#Productivity – How many vacation days do you take?


from American Way Magazine: The Vacation Emancipation

Male and female keynote speakers who I’ve met on the speaking circuit love vacations. Do you?

Apparently, most of America does not. In 2013, American workers took an average of only 16 of the 21 vacation days given to them. Yikes!

Like other keynote speakers, I do a fair amount of traveling around the country. This gives me the opportunity to flip through the pages of various airline magazines, which are geared toward both business travelers and vacationers. I can prep for my keynotes and workshops by examining what business trends are being eyed or discussed. Or, I can add another destination to my bucket list.

On a flight to Chattanooga, I had the opportunity to browse an issue of American Airlines’s magazine, American Way. I came across an article whose title immediately jumped out at me: The Vacation Emancipation. Most folks know that I live for my yearly summer vacation, as well as a couple of long weekends here and there to visit family in Los Angeles.

What made me dive into Joseph Guinto’s article was the subtitle: “Too many American workers hoard their holiday time. One solution: freeing workers from counting vacation days.”

Anyone who’s attended one of my time management keynotes or workshops knows that I’m a huge advocate of slowing down and taking breaks. This gives our brains a chance to get re-combobulated. Or un-discombobulated…whichever you prefer. Staycations offer a respite for the brain from work strain. Vacations allow us to completely re-charge body, mind and maybe even soul. But in our go-go-go workaholic society, that’s a philosophy and mindset which are not widely accepted or practiced.

Neuro-science tells us that brains which receive ample sleep and hydration – as well as good nutrition – perform better throughout the work day. The same science also tells us that brains become inspired and renewed when we take a break and go for a walk. Imagine that inspiration and renewal amplified when we take an extended break and go on vacation?!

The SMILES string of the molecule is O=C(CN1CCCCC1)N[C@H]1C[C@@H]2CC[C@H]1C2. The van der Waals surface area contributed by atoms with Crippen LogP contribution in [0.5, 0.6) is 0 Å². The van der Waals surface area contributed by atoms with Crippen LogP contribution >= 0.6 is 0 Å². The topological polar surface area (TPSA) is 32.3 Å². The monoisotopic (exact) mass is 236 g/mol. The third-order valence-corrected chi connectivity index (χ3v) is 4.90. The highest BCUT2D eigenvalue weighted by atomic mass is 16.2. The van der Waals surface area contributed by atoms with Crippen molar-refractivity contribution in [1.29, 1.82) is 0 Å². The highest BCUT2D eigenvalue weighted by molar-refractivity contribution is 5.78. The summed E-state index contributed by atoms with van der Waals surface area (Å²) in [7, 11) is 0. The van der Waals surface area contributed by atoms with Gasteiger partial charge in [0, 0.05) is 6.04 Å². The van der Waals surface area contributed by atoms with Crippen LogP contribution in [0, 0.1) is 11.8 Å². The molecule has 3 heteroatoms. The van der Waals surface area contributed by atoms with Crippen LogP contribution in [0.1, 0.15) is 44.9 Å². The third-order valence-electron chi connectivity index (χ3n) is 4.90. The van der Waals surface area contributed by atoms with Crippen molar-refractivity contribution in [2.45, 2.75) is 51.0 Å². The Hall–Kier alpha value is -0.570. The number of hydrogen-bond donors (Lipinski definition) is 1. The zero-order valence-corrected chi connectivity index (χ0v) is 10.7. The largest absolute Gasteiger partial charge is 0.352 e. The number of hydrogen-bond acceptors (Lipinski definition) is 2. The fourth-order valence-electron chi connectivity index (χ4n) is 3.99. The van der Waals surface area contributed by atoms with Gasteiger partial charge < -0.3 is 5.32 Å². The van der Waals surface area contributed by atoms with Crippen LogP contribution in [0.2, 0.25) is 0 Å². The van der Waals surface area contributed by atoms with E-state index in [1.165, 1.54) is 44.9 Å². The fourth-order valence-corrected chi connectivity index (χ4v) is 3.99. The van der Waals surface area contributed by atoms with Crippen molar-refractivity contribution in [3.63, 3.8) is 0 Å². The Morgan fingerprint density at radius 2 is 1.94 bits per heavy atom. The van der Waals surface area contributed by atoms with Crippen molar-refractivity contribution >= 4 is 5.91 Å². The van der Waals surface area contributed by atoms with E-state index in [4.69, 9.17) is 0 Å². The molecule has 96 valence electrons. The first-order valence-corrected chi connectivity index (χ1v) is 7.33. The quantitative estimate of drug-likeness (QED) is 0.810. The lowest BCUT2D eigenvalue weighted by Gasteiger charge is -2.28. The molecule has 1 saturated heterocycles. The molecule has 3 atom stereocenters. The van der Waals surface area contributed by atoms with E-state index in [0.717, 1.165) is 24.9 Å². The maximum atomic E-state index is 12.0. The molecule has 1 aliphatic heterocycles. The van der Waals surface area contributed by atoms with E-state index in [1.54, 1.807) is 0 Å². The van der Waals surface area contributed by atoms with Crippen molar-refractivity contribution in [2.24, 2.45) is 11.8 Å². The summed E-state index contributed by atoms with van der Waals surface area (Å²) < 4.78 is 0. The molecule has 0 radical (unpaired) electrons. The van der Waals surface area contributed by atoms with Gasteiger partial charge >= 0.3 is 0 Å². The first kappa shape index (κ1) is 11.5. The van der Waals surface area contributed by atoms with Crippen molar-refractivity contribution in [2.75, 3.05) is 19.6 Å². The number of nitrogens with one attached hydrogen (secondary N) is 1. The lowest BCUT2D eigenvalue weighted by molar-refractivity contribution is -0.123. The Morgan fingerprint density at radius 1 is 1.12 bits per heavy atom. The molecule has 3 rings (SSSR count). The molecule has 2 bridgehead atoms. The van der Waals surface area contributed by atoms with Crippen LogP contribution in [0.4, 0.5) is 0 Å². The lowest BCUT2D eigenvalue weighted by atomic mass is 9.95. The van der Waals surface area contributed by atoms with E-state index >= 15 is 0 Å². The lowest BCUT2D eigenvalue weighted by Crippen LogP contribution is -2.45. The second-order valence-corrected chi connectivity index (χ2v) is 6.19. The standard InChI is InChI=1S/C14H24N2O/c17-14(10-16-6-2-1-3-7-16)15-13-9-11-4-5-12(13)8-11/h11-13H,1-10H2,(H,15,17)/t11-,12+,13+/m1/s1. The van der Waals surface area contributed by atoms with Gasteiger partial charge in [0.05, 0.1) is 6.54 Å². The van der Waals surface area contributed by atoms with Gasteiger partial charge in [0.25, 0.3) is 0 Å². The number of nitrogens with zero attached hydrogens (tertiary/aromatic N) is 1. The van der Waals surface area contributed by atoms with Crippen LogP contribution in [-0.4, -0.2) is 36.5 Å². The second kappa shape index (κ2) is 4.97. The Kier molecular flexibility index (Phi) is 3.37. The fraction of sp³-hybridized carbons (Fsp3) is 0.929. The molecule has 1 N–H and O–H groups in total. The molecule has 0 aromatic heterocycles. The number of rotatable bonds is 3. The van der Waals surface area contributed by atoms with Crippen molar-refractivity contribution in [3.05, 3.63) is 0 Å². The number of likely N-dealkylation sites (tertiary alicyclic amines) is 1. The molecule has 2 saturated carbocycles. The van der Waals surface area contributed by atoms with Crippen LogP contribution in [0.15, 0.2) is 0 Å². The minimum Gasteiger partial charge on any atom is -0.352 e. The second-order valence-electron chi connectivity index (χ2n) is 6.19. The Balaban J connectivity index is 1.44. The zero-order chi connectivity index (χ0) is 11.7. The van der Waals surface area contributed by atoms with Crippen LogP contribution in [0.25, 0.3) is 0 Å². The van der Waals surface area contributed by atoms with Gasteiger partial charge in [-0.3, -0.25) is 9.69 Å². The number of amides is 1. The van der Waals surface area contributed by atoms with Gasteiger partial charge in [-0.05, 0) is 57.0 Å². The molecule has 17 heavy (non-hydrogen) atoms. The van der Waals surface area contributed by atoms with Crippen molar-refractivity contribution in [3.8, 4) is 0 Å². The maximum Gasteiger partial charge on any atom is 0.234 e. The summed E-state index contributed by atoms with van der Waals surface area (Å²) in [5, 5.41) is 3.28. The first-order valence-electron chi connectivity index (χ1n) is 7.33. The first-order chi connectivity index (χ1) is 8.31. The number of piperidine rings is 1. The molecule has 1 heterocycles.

Guinto cited a 2006 study by Ernst & Young that found that its employees who took 10 more hours of vacation time than the average worker scored higher on year-end performance reviews. Time off from work makes us happy, and happiness makes us more productive, which makes us better at work.

I believe we’re still a long way off before companies trust their workers to stop counting and monitoring their vacation days. But in the meantime, let’s use ‘em! When is your next day off?

For more time management tips, visit my other blog posts.

About Helene Segura

As The Inefficiency Assassin™, Time Management Fixer Helene Segura empowers professionals on the go with the tools to slay lost time. Personal inefficiency at work leads to increased stress levels, lower morale, higher absenteeism, more turnover – and rising spending on employee health care and hiring. Why not improve productivity, decrease stress levels, and increase profits instead? The author of four books – two of which were Amazon best-sellers – Helene Segura has been the featured organization expert in more than 200 media interviews. She has coached hundreds of clients to productivity success and performance improvement by applying neuroscience and behavioral modification techniques to wipe out destructive, time-wasting habits. Helene turns time management on its head by sharing both client case studies and pop culture examples to teach her mind-bending framework for decreasing interruptions, distractions and procrastination so that companies can spend more time generating revenue.

Leave a Comment